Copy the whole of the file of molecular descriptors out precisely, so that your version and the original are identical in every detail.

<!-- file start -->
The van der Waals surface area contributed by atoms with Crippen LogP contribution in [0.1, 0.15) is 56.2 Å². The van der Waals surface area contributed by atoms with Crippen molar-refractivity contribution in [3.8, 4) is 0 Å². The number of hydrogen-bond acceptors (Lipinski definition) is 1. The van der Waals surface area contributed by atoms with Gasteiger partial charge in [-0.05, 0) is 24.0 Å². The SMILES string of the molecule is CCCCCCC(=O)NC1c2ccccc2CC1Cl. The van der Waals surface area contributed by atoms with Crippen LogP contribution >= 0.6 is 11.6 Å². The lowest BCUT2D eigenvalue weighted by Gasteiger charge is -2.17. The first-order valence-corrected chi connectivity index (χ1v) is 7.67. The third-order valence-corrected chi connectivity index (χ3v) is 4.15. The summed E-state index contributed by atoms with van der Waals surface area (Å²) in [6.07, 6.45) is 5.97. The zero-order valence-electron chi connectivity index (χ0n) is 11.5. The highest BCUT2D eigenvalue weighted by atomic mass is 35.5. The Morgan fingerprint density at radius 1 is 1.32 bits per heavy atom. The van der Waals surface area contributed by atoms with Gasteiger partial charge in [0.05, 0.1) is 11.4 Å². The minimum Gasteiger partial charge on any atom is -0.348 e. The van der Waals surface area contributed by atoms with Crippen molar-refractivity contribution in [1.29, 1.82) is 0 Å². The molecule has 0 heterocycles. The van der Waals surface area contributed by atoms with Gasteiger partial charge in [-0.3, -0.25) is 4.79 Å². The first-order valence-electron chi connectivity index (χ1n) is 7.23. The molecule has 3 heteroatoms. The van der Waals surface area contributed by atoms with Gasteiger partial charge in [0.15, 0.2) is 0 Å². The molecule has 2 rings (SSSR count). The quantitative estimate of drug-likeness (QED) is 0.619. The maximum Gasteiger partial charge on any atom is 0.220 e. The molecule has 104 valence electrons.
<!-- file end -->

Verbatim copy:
The van der Waals surface area contributed by atoms with Crippen LogP contribution in [0.1, 0.15) is 56.2 Å². The van der Waals surface area contributed by atoms with Crippen molar-refractivity contribution in [3.8, 4) is 0 Å². The number of hydrogen-bond acceptors (Lipinski definition) is 1. The van der Waals surface area contributed by atoms with Gasteiger partial charge in [-0.05, 0) is 24.0 Å². The SMILES string of the molecule is CCCCCCC(=O)NC1c2ccccc2CC1Cl. The van der Waals surface area contributed by atoms with Crippen LogP contribution >= 0.6 is 11.6 Å². The lowest BCUT2D eigenvalue weighted by Gasteiger charge is -2.17. The first-order valence-corrected chi connectivity index (χ1v) is 7.67. The third-order valence-corrected chi connectivity index (χ3v) is 4.15. The summed E-state index contributed by atoms with van der Waals surface area (Å²) in [6.07, 6.45) is 5.97. The zero-order valence-electron chi connectivity index (χ0n) is 11.5. The highest BCUT2D eigenvalue weighted by atomic mass is 35.5. The Morgan fingerprint density at radius 1 is 1.32 bits per heavy atom. The van der Waals surface area contributed by atoms with Gasteiger partial charge in [0.05, 0.1) is 11.4 Å². The minimum Gasteiger partial charge on any atom is -0.348 e. The van der Waals surface area contributed by atoms with Crippen molar-refractivity contribution in [1.29, 1.82) is 0 Å². The molecule has 0 heterocycles. The van der Waals surface area contributed by atoms with Gasteiger partial charge in [-0.3, -0.25) is 4.79 Å². The first-order valence-electron chi connectivity index (χ1n) is 7.23. The molecule has 3 heteroatoms. The van der Waals surface area contributed by atoms with Gasteiger partial charge in [0.15, 0.2) is 0 Å². The molecule has 2 rings (SSSR count). The quantitative estimate of drug-likeness (QED) is 0.619. The maximum Gasteiger partial charge on any atom is 0.220 e. The molecule has 104 valence electrons.